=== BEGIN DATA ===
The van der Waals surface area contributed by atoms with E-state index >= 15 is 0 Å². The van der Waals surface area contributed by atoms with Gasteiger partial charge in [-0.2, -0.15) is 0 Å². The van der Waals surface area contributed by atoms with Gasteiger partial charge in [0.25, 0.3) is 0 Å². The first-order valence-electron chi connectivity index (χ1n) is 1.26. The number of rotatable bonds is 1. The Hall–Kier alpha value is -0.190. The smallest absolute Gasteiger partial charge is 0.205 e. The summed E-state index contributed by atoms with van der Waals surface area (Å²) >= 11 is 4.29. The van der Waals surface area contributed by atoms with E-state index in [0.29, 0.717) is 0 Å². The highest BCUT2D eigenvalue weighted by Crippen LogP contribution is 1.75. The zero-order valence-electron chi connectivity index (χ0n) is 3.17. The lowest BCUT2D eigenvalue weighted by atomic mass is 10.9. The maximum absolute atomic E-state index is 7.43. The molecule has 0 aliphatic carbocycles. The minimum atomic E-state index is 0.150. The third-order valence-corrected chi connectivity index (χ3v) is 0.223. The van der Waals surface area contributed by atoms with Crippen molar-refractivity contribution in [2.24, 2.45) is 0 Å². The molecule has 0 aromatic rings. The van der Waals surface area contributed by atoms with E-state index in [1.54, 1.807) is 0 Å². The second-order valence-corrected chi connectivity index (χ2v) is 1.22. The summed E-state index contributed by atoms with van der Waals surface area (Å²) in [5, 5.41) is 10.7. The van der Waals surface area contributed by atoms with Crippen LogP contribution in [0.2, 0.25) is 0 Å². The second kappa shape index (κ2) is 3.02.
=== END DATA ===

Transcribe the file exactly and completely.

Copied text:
The van der Waals surface area contributed by atoms with E-state index >= 15 is 0 Å². The van der Waals surface area contributed by atoms with Gasteiger partial charge in [-0.2, -0.15) is 0 Å². The van der Waals surface area contributed by atoms with Gasteiger partial charge in [0.25, 0.3) is 0 Å². The first-order valence-electron chi connectivity index (χ1n) is 1.26. The number of rotatable bonds is 1. The Hall–Kier alpha value is -0.190. The smallest absolute Gasteiger partial charge is 0.205 e. The summed E-state index contributed by atoms with van der Waals surface area (Å²) >= 11 is 4.29. The van der Waals surface area contributed by atoms with E-state index in [0.29, 0.717) is 0 Å². The highest BCUT2D eigenvalue weighted by Crippen LogP contribution is 1.75. The zero-order valence-electron chi connectivity index (χ0n) is 3.17. The lowest BCUT2D eigenvalue weighted by atomic mass is 10.9. The maximum absolute atomic E-state index is 7.43. The molecule has 0 aliphatic carbocycles. The minimum atomic E-state index is 0.150. The third-order valence-corrected chi connectivity index (χ3v) is 0.223. The van der Waals surface area contributed by atoms with Crippen molar-refractivity contribution in [2.24, 2.45) is 0 Å². The molecule has 0 aromatic rings. The van der Waals surface area contributed by atoms with E-state index in [1.54, 1.807) is 0 Å². The second-order valence-corrected chi connectivity index (χ2v) is 1.22. The summed E-state index contributed by atoms with van der Waals surface area (Å²) in [5, 5.41) is 10.7. The van der Waals surface area contributed by atoms with Crippen LogP contribution in [0.2, 0.25) is 0 Å². The second kappa shape index (κ2) is 3.02.